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  • The Mac Hardware Report: Successful or Not?

    January 21st, 2006

    All right, you know the score. Apple blasted earnings estimates out of the water last quarter with sales of $5.7 billion, which included 14 million iPods and one-and-a-quarter million Macs. Both were ahead of the previous year, although the increase in computer sales was relatively modest.

    But in a universe where expectations of Apple sales have reached almost astronomical proportions, it’s not enough, and Apple’s computer business must be in trouble, at least according to some analysts. How do you figure that? Well, these worthy folks have come to believe the sales figures are a few hundred thousand units short of what they’d hoped for. Maybe so, and we’ll know more when Apple officially discloses all the information about its quarterly earnings on Wednesday. Unfortunately, Apple no longer breaks down Mac sales beyond desktop and laptop, but you can make a few educated guesses regardless.

    Prior to the Macworld Expo, it was widely believed that Apple would be introducing a replacement for the Mac mini and the iBook, and I suspect some of you held back your buying plans as a result. Because they were updated in October, sales of the iMac and PowerBook were probably not seriously affected, and the Power Mac has been in the doldrums for quite a while, and it’s questionable whether dual-core processors helped an awful lot.

    Now with that prelude, that Mac sales were pretty good overall ought to be considered as encouraging, not disappointing. Now maybe I’m just trying to find excuses, but did you buy a Mac mini or an iBook in the last few months, or did you decide to wait? Did you, as I did, expect the iMac and PowerBook to continue virtually unaltered for the time being? And if you bought either new in the past three months, are you feeling a little upset just about now?

    Just because Apple has the first MacIntels out the door, or approaching the entrance in the case of the MacBook Pro, it won’t halt a potential impact to sales. We all know that there will be replacements for the Mac mini and iBook in the months to come, and it’s quite possible those replacements are even now undergoing final production tests for an early introduction. With Apple’s 30th anniversary approaching, you won’t feel foolish if all but the Power Mac has received an Intel upgrade by April 1st.

    Since I am often asked to recommend new computers to people, this creates a dilemma. The iMac, of course, is a perfect home and small office personal computer, and you can now feel confident it won’t change in the near future. If you can live with a 15.4-inch screen, and don’t want something larger and smaller, I wouldn’t hesitate to spring for a MacBook Pro, with an exception or two that might still be deal breakers.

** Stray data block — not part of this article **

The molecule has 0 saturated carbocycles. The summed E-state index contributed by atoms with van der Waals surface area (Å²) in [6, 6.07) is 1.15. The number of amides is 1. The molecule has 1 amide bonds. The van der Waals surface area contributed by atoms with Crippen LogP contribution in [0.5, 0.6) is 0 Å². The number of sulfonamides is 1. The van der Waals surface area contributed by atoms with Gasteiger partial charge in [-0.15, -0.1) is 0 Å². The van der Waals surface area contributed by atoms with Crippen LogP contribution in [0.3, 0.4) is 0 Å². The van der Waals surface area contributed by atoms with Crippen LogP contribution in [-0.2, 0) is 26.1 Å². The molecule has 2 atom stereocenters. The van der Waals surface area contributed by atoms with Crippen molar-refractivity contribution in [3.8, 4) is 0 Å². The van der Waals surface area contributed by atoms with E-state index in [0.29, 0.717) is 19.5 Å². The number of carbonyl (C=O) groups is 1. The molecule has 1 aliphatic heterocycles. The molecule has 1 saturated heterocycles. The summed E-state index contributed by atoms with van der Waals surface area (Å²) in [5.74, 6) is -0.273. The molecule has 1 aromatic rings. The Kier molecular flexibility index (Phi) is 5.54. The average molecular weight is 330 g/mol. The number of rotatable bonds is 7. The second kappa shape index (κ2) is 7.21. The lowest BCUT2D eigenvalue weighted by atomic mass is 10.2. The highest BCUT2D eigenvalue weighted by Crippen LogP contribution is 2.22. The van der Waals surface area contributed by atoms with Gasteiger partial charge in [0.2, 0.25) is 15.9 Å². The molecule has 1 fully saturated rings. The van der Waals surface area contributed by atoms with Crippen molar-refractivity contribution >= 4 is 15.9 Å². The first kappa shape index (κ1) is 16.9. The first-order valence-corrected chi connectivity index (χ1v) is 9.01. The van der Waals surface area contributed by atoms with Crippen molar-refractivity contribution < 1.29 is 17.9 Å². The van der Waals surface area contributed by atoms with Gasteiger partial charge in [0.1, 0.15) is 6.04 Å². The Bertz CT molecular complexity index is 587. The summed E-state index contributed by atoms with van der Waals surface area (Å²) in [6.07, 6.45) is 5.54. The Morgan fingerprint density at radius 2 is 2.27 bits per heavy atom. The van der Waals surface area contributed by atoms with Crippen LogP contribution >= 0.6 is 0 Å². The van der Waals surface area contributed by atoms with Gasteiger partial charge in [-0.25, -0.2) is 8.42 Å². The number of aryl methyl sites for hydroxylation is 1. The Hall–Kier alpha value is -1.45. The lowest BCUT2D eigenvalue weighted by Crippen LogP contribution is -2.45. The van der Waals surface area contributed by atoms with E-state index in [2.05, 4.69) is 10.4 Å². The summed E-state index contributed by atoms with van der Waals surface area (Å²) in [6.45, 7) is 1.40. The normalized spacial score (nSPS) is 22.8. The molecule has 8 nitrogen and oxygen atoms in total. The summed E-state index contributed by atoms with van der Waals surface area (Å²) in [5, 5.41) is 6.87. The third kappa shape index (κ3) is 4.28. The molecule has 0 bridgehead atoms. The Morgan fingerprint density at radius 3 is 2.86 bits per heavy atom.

The first is the Classic environment, which is now history, and you need to consider that if you still have some legacy apps that you need to run. The second is a solution for running Windows. Now maybe you will be able to dual boot, so you can run both operating systems, although the existing 32-bit version of Windows XP is not compatible with the Intel’s EFI booting firmware used in the MacIntels. Perhaps there will be a hack to address that, or you’ll have to wait for a compatible version or a new Windows emulator.

    The existing version of Microsoft Virtual PC won’t run, although it appears an Intel-compatible or Universal version will appear one of these days if the published reports are correct. Another product designed to run Windows on your Mac, iEmulator, is slated to become available in an Intel-compatible version by next month. While the competition to Virtual PC tends to be slower, that should change considerably when they move to Intel. In the meantime, if you need to run Windows applications and don’t want to buy a standard PC for that purpose, you’ll have to wait for one of those solutions to arrive.

    Even if you confine your efforts to a standard Mac OS X application, you may still have reason to postpone your buying plans. While Microsoft Office runs well enough, and Apple’s own digital lifestyle applications are Universal now, with the professional applications to follow in March, what about the other products? If you dabble in Adobe Photoshop or Illustrator, maybe you won’t be too concerned if things run noticeably slower, unless your present Mac is a fairly recent model. Otherwise, there’s yet another reason to wait. Although Quark Inc. is about to release a Universal version of its QuarkXPress 7.0 beta, the final product won’t ship until the second quarter, perhaps after the beta expires. Adobe probably won’t get to its Universal act together until the fall. Even the newly announced After Effects 7.0 is, for now, shipping in standard PowerPC and Windows XP versions.

    In the end, it’s still all about the apps. And it’s best to make your purchase decisions accordingly. At the same time, by converting the sweet spot of its Mac line to Intel, Apple has made a huge start towards the latest processor transition. Unless the new models aren’t suitable because of the software you need to run, there’s no reason to hold off anymore, and I suspect Mac sales will look real good this year.

    At the same time, I suspect Apple is going to continue to rush its transition, the better to goose development of those high power apps from Adobe and others so they will soon ship with that all-important Universal label.



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